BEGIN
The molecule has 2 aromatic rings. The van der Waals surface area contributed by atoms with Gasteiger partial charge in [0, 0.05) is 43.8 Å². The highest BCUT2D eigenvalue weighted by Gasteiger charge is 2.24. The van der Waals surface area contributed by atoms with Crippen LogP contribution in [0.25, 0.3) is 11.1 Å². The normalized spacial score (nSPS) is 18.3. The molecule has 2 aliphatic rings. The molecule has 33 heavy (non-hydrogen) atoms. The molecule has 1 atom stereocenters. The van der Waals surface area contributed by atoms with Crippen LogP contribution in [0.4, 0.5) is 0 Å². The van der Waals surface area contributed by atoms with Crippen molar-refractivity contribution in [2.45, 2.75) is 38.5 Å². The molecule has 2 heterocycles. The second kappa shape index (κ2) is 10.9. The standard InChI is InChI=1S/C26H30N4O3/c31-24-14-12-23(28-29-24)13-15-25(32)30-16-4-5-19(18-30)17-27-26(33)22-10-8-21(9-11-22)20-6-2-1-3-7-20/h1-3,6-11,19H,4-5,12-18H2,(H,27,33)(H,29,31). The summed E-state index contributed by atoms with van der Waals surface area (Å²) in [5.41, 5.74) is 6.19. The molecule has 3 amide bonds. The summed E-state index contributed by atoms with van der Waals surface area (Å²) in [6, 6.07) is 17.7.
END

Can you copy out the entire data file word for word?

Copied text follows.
The molecule has 2 aromatic rings. The van der Waals surface area contributed by atoms with Gasteiger partial charge in [0, 0.05) is 43.8 Å². The highest BCUT2D eigenvalue weighted by Gasteiger charge is 2.24. The van der Waals surface area contributed by atoms with Crippen LogP contribution in [0.25, 0.3) is 11.1 Å². The normalized spacial score (nSPS) is 18.3. The molecule has 2 aliphatic rings. The molecule has 33 heavy (non-hydrogen) atoms. The molecule has 1 atom stereocenters. The van der Waals surface area contributed by atoms with Crippen LogP contribution in [0.4, 0.5) is 0 Å². The van der Waals surface area contributed by atoms with Crippen molar-refractivity contribution in [2.45, 2.75) is 38.5 Å². The molecule has 2 heterocycles. The second kappa shape index (κ2) is 10.9. The standard InChI is InChI=1S/C26H30N4O3/c31-24-14-12-23(28-29-24)13-15-25(32)30-16-4-5-19(18-30)17-27-26(33)22-10-8-21(9-11-22)20-6-2-1-3-7-20/h1-3,6-11,19H,4-5,12-18H2,(H,27,33)(H,29,31). The summed E-state index contributed by atoms with van der Waals surface area (Å²) in [5.41, 5.74) is 6.19. The molecule has 3 amide bonds. The summed E-state index contributed by atoms with van der Waals surface area (Å²) in [6, 6.07) is 17.7.